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Letters   |    
A Personalized Patient Page
Niels Okkels, B.Sc.; Niklas Alexander Worm Andersson, B.Sc.
Psychiatric Services 2013; doi: 10.1176/appi.ps.201300181
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The authors, who are medical students, are affiliated with Department of Organic Psychiatric Disorders and Emergency Ward, Aarhus University Hospital, Risskov, Denmark. Mr. Andersson is also with Sydney Medical School, University of Sydney, New South Wales, Australia.

Copyright © 2013 by the American Psychiatric Association

To the Editor: A patient page is a document describing a disease in easy-to-understand, layperson’s terms. It is considered important in motivating patients and their relatives to engage in treatment (1). Patient pages are distributed widely in many areas of health care, but as Thomas Goetz (2) suggested in his recent book, their value would be greatly improved if the information was placed in the context of the patient's personal clinical data. As such, patients would arguably become more engaged in their own treatment, more motivated to take responsibility, and more satisfied with doctor-patient communication.

The idea of a personalized patient page is fairly new, and until now it has not been applied to the treatment of persons with mental illness. With this in mind, we developed an example of a personalized patient page for a fictional patient with depression. [The sample page is available as an online data supplement to this letter.] When the page is implemented in the clinic, we envisage that it would be generated automatically when results from an examination are recorded in the patient’s file. Furthermore, the page could be delivered to the patient’s e-mail inbox or smartphone application, and the page could have an interactive design. For example, if the patient wishes to clarify or know more about “minor depression,” he or she would click on that term and the relevant information would be displayed. We expect that the main barrier to implementation will be the development of software that can find information in the patient file and copy it to the appropriate places on the patient page.

We believe that this personalized patient page will empower and motivate patients to take control of their mental health. According to Daniel Pink (3), motivation comes with autonomy, mastery, and purpose. The personalized patient page that we have designed will contribute to the goal of motivating patients by helping them understand the severity of their depression, what it means to them, and what they can do to combat it. Making the patient’s health profile more individual, present, tangible, and straightforward will clarify the purpose of treatment. Second, providing patients and their relatives with information that they understand and will remember provides a foundation for engaging in treatment. Third, as health care professionals encourage patient autonomy by relinquishing part of their sovereignty in regard to treatment, patients are more likely to take control of their own health. Finally, a patient page may prevent misunderstandings during doctor-patient communications and provide needed additional information.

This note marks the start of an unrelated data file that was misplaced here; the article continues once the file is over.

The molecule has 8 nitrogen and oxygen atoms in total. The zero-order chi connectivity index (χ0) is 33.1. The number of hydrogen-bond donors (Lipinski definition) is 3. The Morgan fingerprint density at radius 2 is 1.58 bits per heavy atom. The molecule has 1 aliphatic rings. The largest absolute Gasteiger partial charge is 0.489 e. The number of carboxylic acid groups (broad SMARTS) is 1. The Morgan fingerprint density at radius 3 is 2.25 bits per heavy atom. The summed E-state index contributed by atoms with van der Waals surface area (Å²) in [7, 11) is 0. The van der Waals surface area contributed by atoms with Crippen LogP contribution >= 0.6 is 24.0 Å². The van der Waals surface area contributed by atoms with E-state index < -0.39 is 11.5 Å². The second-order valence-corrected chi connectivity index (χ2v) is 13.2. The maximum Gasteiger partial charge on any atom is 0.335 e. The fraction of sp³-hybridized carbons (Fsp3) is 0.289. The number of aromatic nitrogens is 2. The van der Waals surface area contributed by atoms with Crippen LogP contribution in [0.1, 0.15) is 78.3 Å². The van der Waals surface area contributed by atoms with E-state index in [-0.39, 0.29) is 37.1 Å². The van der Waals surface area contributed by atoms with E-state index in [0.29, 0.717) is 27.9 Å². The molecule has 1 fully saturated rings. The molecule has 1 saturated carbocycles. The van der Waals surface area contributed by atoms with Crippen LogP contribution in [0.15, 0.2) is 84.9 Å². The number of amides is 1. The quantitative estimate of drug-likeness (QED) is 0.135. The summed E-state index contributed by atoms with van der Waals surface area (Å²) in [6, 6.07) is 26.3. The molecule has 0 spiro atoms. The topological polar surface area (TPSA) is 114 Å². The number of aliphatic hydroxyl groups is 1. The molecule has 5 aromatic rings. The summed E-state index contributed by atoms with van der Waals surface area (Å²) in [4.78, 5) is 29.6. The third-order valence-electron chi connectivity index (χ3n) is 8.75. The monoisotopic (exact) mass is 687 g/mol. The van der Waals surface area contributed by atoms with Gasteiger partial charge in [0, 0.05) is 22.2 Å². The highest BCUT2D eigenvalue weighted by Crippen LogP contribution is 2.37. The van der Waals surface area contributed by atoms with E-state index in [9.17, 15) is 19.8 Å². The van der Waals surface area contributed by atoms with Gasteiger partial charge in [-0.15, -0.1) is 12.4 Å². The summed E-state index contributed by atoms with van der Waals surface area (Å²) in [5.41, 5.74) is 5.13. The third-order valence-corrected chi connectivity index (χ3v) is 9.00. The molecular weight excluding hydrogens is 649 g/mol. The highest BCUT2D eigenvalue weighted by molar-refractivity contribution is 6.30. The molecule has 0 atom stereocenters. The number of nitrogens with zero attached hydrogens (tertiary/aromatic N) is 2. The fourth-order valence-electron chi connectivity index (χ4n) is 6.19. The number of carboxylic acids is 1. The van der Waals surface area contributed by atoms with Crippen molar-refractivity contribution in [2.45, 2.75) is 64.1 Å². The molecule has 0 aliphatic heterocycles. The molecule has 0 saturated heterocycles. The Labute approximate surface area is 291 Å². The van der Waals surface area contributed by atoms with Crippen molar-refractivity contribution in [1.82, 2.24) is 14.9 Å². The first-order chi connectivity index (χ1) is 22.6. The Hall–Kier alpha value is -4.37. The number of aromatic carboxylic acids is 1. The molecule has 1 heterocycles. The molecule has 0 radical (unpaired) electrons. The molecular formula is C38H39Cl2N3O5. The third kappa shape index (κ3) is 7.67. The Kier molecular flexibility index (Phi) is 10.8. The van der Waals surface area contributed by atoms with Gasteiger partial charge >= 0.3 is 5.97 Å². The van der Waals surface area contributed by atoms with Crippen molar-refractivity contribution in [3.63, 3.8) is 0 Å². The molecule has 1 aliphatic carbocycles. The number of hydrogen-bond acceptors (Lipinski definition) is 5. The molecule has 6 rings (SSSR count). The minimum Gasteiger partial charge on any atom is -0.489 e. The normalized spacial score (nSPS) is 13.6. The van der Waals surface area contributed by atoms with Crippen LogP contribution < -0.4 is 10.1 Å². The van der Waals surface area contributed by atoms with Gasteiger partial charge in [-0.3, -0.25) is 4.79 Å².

In conclusion, we predict that implementing a personalized patient page in the treatment of persons with mental illness will promote patient engagement in treatment, motivate patients to take responsibility, and lead to greater satisfaction with patient-doctor communication.

The authors report no competing interests.

Hong  J;  Nguyen  TV;  Prose  NS:  Compassionate care: enhancing physician-patient communication and education in dermatology: part II. patient education.  Journal of the American Academy of Dermatology 68: 353e1–353e8, 2013
[CrossRef]
 
Goetz  T:  The Decision Tree: Taking Control of Your Health in the New Era of Personalized Medicine .  New York,  Rodale, 2010
 
Pink  DH:  Drive: The Surprising Truth About What Motivates Us .  New York,  Penguin, 2009
 
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References

Hong  J;  Nguyen  TV;  Prose  NS:  Compassionate care: enhancing physician-patient communication and education in dermatology: part II. patient education.  Journal of the American Academy of Dermatology 68: 353e1–353e8, 2013
[CrossRef]
 
Goetz  T:  The Decision Tree: Taking Control of Your Health in the New Era of Personalized Medicine .  New York,  Rodale, 2010
 
Pink  DH:  Drive: The Surprising Truth About What Motivates Us .  New York,  Penguin, 2009
 
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